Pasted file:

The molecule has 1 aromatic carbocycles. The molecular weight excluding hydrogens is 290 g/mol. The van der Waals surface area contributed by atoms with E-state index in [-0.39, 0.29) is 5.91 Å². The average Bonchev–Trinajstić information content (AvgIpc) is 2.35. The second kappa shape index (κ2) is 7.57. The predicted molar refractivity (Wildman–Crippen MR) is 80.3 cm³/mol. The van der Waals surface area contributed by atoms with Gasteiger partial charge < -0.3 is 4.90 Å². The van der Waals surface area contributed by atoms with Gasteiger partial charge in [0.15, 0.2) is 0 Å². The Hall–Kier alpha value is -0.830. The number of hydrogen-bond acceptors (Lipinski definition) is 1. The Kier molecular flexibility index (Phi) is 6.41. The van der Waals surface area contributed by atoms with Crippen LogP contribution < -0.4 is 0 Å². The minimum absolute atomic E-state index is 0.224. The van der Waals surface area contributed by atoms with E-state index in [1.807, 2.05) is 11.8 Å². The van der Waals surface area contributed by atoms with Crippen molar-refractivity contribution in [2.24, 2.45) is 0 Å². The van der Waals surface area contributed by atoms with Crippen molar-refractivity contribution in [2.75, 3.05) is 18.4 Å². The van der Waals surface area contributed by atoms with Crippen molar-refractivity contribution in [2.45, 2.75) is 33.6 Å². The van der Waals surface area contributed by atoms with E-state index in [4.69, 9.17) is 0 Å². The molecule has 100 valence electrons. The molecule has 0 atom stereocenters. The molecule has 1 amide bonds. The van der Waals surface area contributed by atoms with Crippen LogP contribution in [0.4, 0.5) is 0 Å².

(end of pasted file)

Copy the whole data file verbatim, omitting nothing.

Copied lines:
The molecule has 1 aromatic carbocycles. The molecular weight excluding hydrogens is 290 g/mol. The van der Waals surface area contributed by atoms with E-state index in [-0.39, 0.29) is 5.91 Å². The average Bonchev–Trinajstić information content (AvgIpc) is 2.35. The second kappa shape index (κ2) is 7.57. The predicted molar refractivity (Wildman–Crippen MR) is 80.3 cm³/mol. The van der Waals surface area contributed by atoms with Gasteiger partial charge < -0.3 is 4.90 Å². The van der Waals surface area contributed by atoms with Gasteiger partial charge in [0.15, 0.2) is 0 Å². The Hall–Kier alpha value is -0.830. The number of hydrogen-bond acceptors (Lipinski definition) is 1. The Kier molecular flexibility index (Phi) is 6.41. The van der Waals surface area contributed by atoms with Crippen LogP contribution < -0.4 is 0 Å². The minimum absolute atomic E-state index is 0.224. The van der Waals surface area contributed by atoms with E-state index in [1.807, 2.05) is 11.8 Å². The van der Waals surface area contributed by atoms with Crippen molar-refractivity contribution in [2.24, 2.45) is 0 Å². The van der Waals surface area contributed by atoms with Crippen molar-refractivity contribution in [2.75, 3.05) is 18.4 Å². The van der Waals surface area contributed by atoms with Crippen molar-refractivity contribution in [2.45, 2.75) is 33.6 Å². The van der Waals surface area contributed by atoms with E-state index in [4.69, 9.17) is 0 Å². The molecule has 100 valence electrons. The molecule has 0 atom stereocenters. The molecule has 1 amide bonds. The van der Waals surface area contributed by atoms with Crippen LogP contribution in [0.4, 0.5) is 0 Å².